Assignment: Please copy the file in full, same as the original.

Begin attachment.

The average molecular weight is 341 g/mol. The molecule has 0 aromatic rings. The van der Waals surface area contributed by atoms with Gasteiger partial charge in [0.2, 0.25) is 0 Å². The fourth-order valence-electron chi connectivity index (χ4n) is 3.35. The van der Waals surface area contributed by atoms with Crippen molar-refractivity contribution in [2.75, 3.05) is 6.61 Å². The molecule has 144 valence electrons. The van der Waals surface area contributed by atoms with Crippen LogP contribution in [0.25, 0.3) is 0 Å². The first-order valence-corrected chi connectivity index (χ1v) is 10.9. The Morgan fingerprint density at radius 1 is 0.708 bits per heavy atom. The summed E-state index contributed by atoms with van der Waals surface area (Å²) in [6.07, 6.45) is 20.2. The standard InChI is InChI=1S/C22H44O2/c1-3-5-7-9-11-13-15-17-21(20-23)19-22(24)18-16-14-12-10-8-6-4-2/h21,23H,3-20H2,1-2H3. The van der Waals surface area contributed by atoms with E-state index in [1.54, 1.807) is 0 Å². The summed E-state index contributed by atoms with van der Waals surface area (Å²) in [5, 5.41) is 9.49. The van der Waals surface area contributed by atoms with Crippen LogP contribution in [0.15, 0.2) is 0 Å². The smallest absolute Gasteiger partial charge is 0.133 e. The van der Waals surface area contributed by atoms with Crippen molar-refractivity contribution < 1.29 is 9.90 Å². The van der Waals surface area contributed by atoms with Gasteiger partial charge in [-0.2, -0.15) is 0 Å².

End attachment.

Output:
The average molecular weight is 341 g/mol. The molecule has 0 aromatic rings. The van der Waals surface area contributed by atoms with Gasteiger partial charge in [0.2, 0.25) is 0 Å². The fourth-order valence-electron chi connectivity index (χ4n) is 3.35. The van der Waals surface area contributed by atoms with Crippen molar-refractivity contribution in [2.75, 3.05) is 6.61 Å². The molecule has 144 valence electrons. The van der Waals surface area contributed by atoms with Crippen LogP contribution in [0.25, 0.3) is 0 Å². The first-order valence-corrected chi connectivity index (χ1v) is 10.9. The Morgan fingerprint density at radius 1 is 0.708 bits per heavy atom. The summed E-state index contributed by atoms with van der Waals surface area (Å²) in [6.07, 6.45) is 20.2. The standard InChI is InChI=1S/C22H44O2/c1-3-5-7-9-11-13-15-17-21(20-23)19-22(24)18-16-14-12-10-8-6-4-2/h21,23H,3-20H2,1-2H3. The van der Waals surface area contributed by atoms with E-state index in [1.54, 1.807) is 0 Å². The summed E-state index contributed by atoms with van der Waals surface area (Å²) in [5, 5.41) is 9.49. The van der Waals surface area contributed by atoms with Crippen LogP contribution in [0.15, 0.2) is 0 Å². The smallest absolute Gasteiger partial charge is 0.133 e. The van der Waals surface area contributed by atoms with Crippen molar-refractivity contribution < 1.29 is 9.90 Å². The van der Waals surface area contributed by atoms with Gasteiger partial charge in [-0.2, -0.15) is 0 Å².